Sophomore Cade Green played with the varsity last season and enters the season looking like he belongs. Seniors Jordan Markim and Colton Bailey and junior Hudson Fife are the only other Cavaliers with varsity catches. They’ll be joined in a rotation that includes sophomore Maleek Barkley, who might just make the biggest impact of the bunch.
“He played running back and receiver as a freshman and we have him a role similar to that right now,” Carter said of Barkley. “He’s very strong, with good size, fast and powerful.”
This year’s offense will incorporate a tight-end/H-back, and another underclassmen is battling for playing time there, Carter said. Cade Brewer, another sophomore, gives the Cavaliers an imposing physical presence who’s just as capable blocking as he is lining up wide and running routes in space. Connor Oates, a senior, and Patrick Medina, a junior, are also in the mix.
Wall said integrating a versatile tight end to the usually wide open offense will make Lake Travis more versatile and tougher for opponents to defend, especially because the same personnel group can morph into different formations while maintaining the school’s traditional hurry-up pace.
“We take away [a defense’s] ability to say, ‘they’re in this personnel group so here’s what their block of plays are that we are expecting,’” Wall said. “And I think that makes us so much more diverse and gives us an added element. I mean, you’ve got to defend five wide receivers and then in the next formation you have to defend two tight ends and two backs, and it’s the same personnel group.”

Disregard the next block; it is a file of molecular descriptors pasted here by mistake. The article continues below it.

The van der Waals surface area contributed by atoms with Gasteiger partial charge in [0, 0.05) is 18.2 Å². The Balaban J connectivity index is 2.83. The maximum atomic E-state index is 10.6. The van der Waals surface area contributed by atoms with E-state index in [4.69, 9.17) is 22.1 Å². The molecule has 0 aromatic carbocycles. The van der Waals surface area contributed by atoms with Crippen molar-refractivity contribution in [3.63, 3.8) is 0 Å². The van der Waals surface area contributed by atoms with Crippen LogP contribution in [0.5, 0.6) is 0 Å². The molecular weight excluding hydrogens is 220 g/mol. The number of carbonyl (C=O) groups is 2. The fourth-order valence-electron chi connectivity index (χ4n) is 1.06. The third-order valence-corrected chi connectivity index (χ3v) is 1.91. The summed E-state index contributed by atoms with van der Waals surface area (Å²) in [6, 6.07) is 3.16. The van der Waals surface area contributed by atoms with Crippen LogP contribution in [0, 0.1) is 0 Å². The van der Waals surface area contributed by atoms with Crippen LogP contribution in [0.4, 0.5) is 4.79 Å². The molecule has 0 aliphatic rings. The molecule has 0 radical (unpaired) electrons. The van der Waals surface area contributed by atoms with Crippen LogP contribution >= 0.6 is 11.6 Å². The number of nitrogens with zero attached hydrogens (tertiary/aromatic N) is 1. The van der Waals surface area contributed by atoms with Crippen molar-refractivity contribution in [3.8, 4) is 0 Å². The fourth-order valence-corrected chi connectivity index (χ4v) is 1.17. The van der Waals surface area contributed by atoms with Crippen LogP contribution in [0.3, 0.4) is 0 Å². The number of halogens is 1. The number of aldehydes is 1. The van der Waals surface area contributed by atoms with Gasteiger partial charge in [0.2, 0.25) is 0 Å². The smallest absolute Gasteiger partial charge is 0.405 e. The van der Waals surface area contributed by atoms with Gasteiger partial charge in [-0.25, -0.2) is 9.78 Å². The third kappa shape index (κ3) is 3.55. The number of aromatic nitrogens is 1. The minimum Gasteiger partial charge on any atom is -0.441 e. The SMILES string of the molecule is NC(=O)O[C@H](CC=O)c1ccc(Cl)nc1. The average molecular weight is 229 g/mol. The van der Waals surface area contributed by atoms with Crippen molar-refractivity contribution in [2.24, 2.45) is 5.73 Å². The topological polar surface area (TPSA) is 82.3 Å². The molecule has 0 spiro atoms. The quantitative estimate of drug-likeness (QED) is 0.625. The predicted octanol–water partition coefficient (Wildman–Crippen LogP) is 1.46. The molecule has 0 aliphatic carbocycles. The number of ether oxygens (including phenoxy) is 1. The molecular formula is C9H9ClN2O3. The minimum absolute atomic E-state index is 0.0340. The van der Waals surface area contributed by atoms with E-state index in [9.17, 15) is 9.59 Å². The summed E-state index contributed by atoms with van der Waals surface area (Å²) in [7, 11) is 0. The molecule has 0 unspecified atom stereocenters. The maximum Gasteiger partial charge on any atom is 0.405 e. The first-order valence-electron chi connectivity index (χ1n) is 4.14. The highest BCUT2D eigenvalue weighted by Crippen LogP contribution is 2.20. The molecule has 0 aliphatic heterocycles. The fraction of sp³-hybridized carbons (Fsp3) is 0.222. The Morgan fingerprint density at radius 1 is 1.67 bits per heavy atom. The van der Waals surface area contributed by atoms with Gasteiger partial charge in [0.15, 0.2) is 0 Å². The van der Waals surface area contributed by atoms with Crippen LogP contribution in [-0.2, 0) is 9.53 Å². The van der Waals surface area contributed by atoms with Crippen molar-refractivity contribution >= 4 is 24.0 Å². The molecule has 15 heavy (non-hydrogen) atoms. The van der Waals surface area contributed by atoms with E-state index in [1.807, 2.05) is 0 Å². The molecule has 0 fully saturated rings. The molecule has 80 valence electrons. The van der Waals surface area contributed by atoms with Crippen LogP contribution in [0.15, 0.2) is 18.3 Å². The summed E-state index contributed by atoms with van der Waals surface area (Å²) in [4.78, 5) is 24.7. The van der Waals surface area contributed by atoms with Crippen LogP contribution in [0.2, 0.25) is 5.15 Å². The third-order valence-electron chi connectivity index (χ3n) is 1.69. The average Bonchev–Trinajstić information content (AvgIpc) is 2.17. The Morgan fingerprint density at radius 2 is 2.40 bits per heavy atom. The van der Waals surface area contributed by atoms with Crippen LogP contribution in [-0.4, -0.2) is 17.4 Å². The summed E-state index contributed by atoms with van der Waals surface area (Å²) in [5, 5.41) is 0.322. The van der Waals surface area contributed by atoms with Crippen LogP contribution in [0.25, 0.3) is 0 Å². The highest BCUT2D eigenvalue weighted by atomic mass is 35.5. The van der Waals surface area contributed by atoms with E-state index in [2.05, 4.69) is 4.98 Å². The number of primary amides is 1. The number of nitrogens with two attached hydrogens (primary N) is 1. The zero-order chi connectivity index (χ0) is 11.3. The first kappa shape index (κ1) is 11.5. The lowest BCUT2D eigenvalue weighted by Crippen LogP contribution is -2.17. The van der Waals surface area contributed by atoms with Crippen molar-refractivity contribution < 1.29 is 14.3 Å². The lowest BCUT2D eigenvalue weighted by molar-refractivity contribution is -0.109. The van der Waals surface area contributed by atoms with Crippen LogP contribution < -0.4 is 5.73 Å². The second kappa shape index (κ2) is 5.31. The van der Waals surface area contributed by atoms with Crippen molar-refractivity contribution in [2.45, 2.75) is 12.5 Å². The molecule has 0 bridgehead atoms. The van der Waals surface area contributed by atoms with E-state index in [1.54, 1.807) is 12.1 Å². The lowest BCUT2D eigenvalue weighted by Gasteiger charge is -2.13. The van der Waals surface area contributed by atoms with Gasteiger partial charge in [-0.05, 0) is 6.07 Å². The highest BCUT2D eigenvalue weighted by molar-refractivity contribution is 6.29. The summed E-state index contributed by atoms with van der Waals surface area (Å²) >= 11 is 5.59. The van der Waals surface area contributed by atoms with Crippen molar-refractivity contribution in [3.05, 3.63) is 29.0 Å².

And then there’s the quarterback, who must be the key that ignites the entire offense. De Lira became LT’s fifth consecutive starting quarterback to earn a spot on a Big 12 team after committing to Iowa State over the summer. Carter thinks the senior can, well, live up to the legacy of the traditional Lake Travis quarterback.
“We expect everything to slow down for him even more this year and we expect him to have a great year,” Carter said.
Coming off a junior season where he grew more comfortable in the role, De Lira knows he’ll need to be even more of a leader this season, though he’s not putting extra pressure on himself to make plays.
“I don’t feel too much pressure,” he said. “We might start a little slow, sluggish in the first game, but our goal is always to win state and I firmly believe we can do it again this year.”
Junior Kevin Hathaway gives the Cavaliers another mobile option as one of the backups. Sophomore Charlie Brewer, the latest in a long line of Brewer family quarterbacks, could also factor into the mix. Five of Brewer’s older relatives, from his brother to grandfather, all played quarterback in college.
De Lira also knows that any quarterback must rely on a solid offensive line, and both he and Carter feel the Cavaliers will be more than solid up front.
“Provided that we can stay healthy, I think this group will be the best line we’ve had in a while,” Carter said.
Senior Garrett Stotts returns for his third season as starting center. Junior Jeffrey Gibbs started as a sophomore tackle last season, and senior Aiden Rourke stepped into the lineup against Dallas Jesuit to help lead the way for Nixon’s record-setting 337-yard rushing performance. Another experienced player, senior Hunter Rhodes, moves over from the defensive line to play guard, giving the Cavaliers a quartet of blockers with plenty of experience. Sizable sophomore Brenden Jaimes, who stands 6-foot-5, figures to get the first shot at the other tackle position.
“We just need to play our game and not worry about what [the other teams] are doing,” Stotts said. “We need to worry about us. We just have to stay positive with each other and do our job right.”
De Lira feels very comfortable behind the line.
“You’re only as good as your offensive line, and our offensive line is looking really strong,” De Lira said. “Garrett is doing a good job leading those guys.”
Over the last decade, the Cavaliers have averaged better than 40 points per game. The promising youth movement will need to adjust quickly to larger roles or the lights of Friday night for that to continue.